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Title: Carvacrol suppresses high pressure high temperature inactivation of Bacillus cereus spores
Authors: Luu, Hue ×
Corthouts, Jorinde
Grauwet, Tara
Passaris, Johan
Aertsen, Abram
Hendrickx, Marc
Michiels, Chris #
Issue Date: Mar-2015
Publisher: Elsevier Science Publishers
Series Title: International Journal of Food Microbiology vol:197 pages:45-52
Article number: doi: 10.1016/j.ijfoodmicro.2014.12.016
Abstract: The inactivation of bacterial spores generally proceeds faster and at lower temperatures when heat treatments are conducted under high pressure, and high pressure high temperature (HPHT) processing is, therefore, receiving an increased interest from food processors. However, the mechanisms of spore inactivation by HPHT treatment are poorly understood, particularly at moderately elevated temperature. In the current work, we studied inactivation of the spores of Bacillus cereus F4430/73 by HPHT treatment for 5min at 600MPa in the temperature range of 50-100°C, using temperature increments of 5°C. Additionally, we investigated the effect of the natural antimicrobial carvacrol on spore germination and inactivation under these conditions. Spore inactivation by HPHT was less than about 1logunit at 50 to 70°C, but gradually increased at higher temperatures up to about 5logunits at 100°C. DPA release and loss of spore refractility in the spore population were higher at moderate (≤65°C) than at high (≥70°C) treatment temperatures, and we propose that moderate conditions induced the normal physiological pathway of spore germination resulting in fully hydrated spores, while at higher temperatures this pathway was suppressed and replaced by another mechanism of pressure-induced dipicolinic acid (DPA) release that results only in partial spore rehydration, probably because spore cortex hydrolysis is inhibited. Carvacrol strongly suppressed DPA release and spore rehydration during HPHT treatment at ≤65°C and also partly inhibited DPA release at ≥65°C. Concomitantly, HPHT spore inactivation was reduced by carvacrol at 65-90°C but unaffected at 95-100°C.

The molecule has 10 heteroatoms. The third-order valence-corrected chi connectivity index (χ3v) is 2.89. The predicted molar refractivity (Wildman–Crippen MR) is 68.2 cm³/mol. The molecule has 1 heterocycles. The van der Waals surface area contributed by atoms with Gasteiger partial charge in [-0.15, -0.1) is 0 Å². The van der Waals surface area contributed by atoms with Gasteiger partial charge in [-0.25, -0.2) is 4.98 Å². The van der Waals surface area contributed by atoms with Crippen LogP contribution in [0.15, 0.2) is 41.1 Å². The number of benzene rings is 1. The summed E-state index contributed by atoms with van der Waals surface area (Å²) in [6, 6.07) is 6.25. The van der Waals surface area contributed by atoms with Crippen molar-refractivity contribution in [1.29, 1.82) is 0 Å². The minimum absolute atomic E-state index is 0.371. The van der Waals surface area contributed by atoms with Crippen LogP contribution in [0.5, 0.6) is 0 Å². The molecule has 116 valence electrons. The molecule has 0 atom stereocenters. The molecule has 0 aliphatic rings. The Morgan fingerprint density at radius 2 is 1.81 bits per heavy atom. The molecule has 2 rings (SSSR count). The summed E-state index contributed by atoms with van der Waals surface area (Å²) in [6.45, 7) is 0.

ISSN: 0168-1605
Publication status: published
KU Leuven publication type: IT
Appears in Collections:Centre for Food and Microbial Technology
× corresponding author
# (joint) last author

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